"A University of Kansas law professor has written a book calling for support of a revolution in agriculture and outlines the legal, national and international political innovations that would be required to make it happen.
"American workers watch like everyone else, wondering, will a Trump administration spark trade wars? Will the U.S. break off agreements and stand on the outside while China instead deals with the world?
Maybe workers will get a stronger, more intimidating America, said Raj Bhala, a University of Kansas School of Law professor in international trade.
But maybe, he warns, they’ll see a dangerously isolating America as well.
"Several opinion pieces have questioned the constitutionality of Donald Trump continuing to profit from his many business ventures while he’s in office.
University of Kansas Law Professor Lumen 'Lou' Mulligan explains where those writers are getting the argument in the Constitution.
'The United States Constitution in Article I, Section 9, states that no person holding any office of profit or trust under the United States shall, without the consent of Congress, accept any present emolument, office, or title, of any kind, from any king, prince, or foreign state.'"
"The dozen nations in the proposed Trans-Pacific Partnership (TPP) trade group took seven years to hammer out a deal. President-elect Donald Trump promises to take just one day to scrap it. His fiery anti-TPP, anti-Nafta, and anti-Chinese exports rhetoric creates opportunities for rival powers to promote their own trade agenda, says Hussain Rammal, senior lecturer at the University of Technology Sydney Business School. When it comes to global trade, he says, 'there is a leadership vacuum.'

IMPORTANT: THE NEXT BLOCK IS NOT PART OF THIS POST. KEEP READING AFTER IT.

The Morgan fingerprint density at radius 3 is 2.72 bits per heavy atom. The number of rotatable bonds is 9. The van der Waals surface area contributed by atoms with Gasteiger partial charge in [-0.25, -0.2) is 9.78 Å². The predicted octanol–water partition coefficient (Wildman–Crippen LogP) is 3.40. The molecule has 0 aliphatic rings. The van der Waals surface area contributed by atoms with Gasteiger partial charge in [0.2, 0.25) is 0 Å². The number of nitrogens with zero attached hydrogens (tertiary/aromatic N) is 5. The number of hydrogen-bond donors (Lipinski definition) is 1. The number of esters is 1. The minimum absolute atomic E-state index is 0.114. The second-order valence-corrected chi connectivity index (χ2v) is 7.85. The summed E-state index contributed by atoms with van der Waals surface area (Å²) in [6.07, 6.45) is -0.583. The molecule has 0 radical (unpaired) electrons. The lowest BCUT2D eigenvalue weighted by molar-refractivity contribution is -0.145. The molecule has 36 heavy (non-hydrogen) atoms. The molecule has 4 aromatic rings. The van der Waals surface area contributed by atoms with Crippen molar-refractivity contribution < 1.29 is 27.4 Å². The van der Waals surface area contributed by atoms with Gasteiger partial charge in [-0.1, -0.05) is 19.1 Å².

"This Fall, the Spangenberg Centre on Law, Technology and the Arts will be holding its annual conference on the issue of Intellectual Property, Traditional Knowledge, and Folklore. Focusing on the international aspects of the issue with a US perspective, the conference seeks to revisit and re-examine the theoretical discomfort, and sometimes outright rejection of the possibility of protection of GR, TK and Folklore in mainstream intellectual property discourse in developed countries.
"Constitutional law experts say the University of Kansas may have acted too quickly in publicly disciplining four cheerleaders linked to a social media post that some people interpreted as racist.
"A University of Kansas law professor says that it isn’t usually a good idea for someone accused of a criminal offense to act as their own attorney, as accused Charleston shooter Dylann Roof is attempting to do.
'The Sixth Amendment to the United States Constitution guarantees to individuals the right to represent themselves, said Professor Lumen 'Lou' Mulligan, the Director of the Shook, Hardy & Bacon Center for Excellence in Advocacy at KU. 'It seldom works out well for that defendant. It also creates quite a challenge for the trial court judge.'
"President-elect Donald Trump's reiteration Monday of plans to withdraw from the Trans-Pacific Partnership (TPP) has some international trade scholars wondering if the agreement – and its included human rights protections – will be able to survive without US participation.
The Oct. 16 bulletin from the Immaculate Conception Catholic Church was stuffed with a flyer written in both English and Spanish that cited five legislative policies — support for abortion, same-sex marriage, euthanasia, human cloning, and embryonic stem cell research — that will doom a politician and their supporters to eternal damnation.
"The Foundation for Individual Rights in Education, or FIRE, has included the University of Kansas on a list (a rather large list) of public colleges and universities it says have speech codes that violate the First Amendment and student and faculty rights to free speech.
The committee is continuing to work on its charge, led by Richard Levy, KU’s J.B. Smith Distinguished Professor of Constitutional Law. He recently checked in with the University Senate Executive Committee for some guidance.